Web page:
A review copy was provided by Trident Media Group.
Not long ago I read the first book in Kevin J. Anderson’s Dan Shamble novel series. I greatly enjoyed the novel for its light-hearted humor and world-building in particular. I recently finished the second book in the series, Unnatural Acts, and decided to review it as well. Did lightning strike twice or should this series be laid to rest?
Unnatural Acts throws Dan Chambeaux (commonly called “Shamble” to his chagrin) back into a flurry of cases. A corporation known as The Smile Syndicate has started buying up property in the Unnatural Quarter in hopes of commercializing the district. Furthermore, Senator Balfour, a hater of the non-human and formerly human Unnaturals (zombies, werewolves, mummies, etc.) pursues a campaign to pass the Unnatural Acts Act in Congress in order to remove rights from these individuals. Shamble’s also got a group of out-of-work Golems to deal with and an undead brothel to defend from vandals. What will become of all these cases, set to the backdrop of a group of ghost performers known as Shakespeare in the Dark?
Once again, Anderson’s wry humor shines through in this book. There aren’t any moments that are laugh out loud funny, but there are enough clever jokes that you might find yourself stifling a chuckle. The series’s world-building continues in this book, though to a lesser degree than the first installment; even so, it’s welcome (and funny) to see Anderson address ideas like ghost convicts and undead prostitution. We also get to see more development of the relationship between Dan and Sheyenne, an interesting dynamic since she’s an incorporeal spirit.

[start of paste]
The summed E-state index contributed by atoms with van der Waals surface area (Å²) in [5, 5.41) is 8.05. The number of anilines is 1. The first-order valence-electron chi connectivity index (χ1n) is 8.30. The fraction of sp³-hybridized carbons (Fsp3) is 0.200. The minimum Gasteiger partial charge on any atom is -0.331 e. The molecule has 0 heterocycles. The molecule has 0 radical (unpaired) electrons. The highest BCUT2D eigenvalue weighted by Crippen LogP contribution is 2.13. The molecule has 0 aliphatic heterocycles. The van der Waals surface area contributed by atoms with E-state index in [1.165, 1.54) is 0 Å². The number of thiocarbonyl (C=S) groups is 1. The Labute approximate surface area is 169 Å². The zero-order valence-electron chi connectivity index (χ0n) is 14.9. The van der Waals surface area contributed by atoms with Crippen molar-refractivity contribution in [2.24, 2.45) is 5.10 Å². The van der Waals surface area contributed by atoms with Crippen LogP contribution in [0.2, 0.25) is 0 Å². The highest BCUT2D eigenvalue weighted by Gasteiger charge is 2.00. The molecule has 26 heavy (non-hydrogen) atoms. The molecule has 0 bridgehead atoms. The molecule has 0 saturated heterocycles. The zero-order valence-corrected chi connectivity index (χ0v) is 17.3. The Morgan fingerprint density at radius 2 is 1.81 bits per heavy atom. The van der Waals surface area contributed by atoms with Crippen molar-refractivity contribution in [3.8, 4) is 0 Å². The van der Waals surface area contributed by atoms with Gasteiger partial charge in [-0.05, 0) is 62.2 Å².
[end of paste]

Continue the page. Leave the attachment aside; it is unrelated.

Sadly, I feel that overall this book is weaker than Death Warmed Over. The opening is especially slow, since Anderson reiterates character introductions, motivations, and backstories that were discussed in the first book. It’s hard to fault the author for doing so, since the goal is no doubt to accommodate new readers, but, for me at least, these sections felt like they could have been abridged. Furthermore, sections of the plot were too similar to the first book: another big evil corporation that seems benevolent on the surface messing around in the quarter? Another Anti-Undead hate group gathering steam? The parts of the story I liked best dealt with the plot threads unrelated to these two ideas, which were major story focuses. Also, though it’s a minor complaint, I did notice a few continuity errors in the book, mostly related to the naming and descriptions of minor characters.
Ultimately, Unnatural Acts is a good book, but nowhere near the quality of Death Warmed Over. It’s enjoyable, but I think a new reader would like it more than an established fan of the first novel.
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